Drones and Satamap

Unmanned Aerial Vehicles (UAVs) or drones have become very popular and I’ve had great privilege to research the potential of these tools in broadacre farming. See my Nuffield report here.

I’d like to share how imagery from drones complements that from Satamap.

Below is a Satamap image showing biomass variability in chickpeas caused by water logging. Following is an image captured from a Canon camera (S110) in an SenseFly eBee in the same paddock on roughly the same date. See the red square for location of image.

Waterlogging in chickpeas - Satamap image

Water logging in chickpeas – Satamap image

The Satamap imagery is displayed at a resolution of 15 m where as the drone imagery is around 4 cm – a massive difference. The Satamap image accurately exposes all areas of water logging as lower biomass.

In addition, the drone imagery can see individual plants and tramlines. Of particular interest the rows that were planted closer together have survived the water logging event better then all others. Note the blue arrows. This is detail that is not detected from the Satamap imagery.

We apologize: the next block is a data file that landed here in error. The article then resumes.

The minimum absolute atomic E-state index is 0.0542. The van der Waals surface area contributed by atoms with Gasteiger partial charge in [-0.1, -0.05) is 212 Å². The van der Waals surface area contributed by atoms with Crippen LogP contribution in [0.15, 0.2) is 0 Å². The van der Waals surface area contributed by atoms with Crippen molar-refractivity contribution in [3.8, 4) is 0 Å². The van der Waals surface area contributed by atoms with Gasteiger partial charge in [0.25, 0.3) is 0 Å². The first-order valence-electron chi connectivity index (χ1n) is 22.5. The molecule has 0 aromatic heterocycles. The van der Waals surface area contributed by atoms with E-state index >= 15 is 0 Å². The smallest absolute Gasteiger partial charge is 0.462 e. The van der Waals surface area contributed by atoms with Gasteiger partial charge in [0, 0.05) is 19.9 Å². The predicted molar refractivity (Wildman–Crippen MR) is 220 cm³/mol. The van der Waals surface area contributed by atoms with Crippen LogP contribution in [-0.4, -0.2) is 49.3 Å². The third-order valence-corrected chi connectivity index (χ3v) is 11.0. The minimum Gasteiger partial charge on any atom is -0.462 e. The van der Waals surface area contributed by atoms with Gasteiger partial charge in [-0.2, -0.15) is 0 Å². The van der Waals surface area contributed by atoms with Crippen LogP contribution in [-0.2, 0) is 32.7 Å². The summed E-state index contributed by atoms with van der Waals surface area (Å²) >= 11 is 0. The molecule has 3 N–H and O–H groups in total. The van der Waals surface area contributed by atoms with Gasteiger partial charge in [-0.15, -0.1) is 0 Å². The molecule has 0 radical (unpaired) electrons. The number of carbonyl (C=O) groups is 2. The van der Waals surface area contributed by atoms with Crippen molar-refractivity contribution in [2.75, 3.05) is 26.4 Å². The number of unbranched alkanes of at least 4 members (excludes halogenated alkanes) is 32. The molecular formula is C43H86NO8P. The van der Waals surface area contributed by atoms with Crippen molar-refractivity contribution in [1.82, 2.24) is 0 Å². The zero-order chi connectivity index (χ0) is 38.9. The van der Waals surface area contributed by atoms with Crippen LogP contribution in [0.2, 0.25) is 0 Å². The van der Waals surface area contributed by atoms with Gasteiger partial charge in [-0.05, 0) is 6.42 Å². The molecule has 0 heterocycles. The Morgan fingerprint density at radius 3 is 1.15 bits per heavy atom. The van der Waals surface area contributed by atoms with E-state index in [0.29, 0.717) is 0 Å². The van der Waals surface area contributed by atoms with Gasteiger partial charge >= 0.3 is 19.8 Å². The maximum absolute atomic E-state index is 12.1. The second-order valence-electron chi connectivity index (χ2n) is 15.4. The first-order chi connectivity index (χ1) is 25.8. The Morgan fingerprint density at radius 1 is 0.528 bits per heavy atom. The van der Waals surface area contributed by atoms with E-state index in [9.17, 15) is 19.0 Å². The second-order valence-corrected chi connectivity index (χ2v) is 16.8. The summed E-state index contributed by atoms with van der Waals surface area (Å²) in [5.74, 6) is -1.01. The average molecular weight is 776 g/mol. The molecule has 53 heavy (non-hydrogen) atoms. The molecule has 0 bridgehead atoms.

UAV image showing water logging in chickpeas

UAV image showing water logging in chickpeas – courtesy of Australian UAV (www.auav.com.au)

Now lets look at cost – to map the entire 220ha paddock with the drone may have cost $990 (at $4.50/ha) which is the total of a one year subscription to Satamap for a whole 3+ million hectare tile updated every 16 days. Of course there is value in both datasets but of a different kind. Applications of drone data such as identifying weeds in crop, counting plant stand, 3D modelling of crops are all exciting applications reserved for drones.

In summary, the data collected from these two different platforms has totally different scope and work in parallel rather than competing.



Satamap founder and grain farmer from Moree, NSW, Australia.

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  1. Pingback: Potential in flow accumulation? | Satamap Blog

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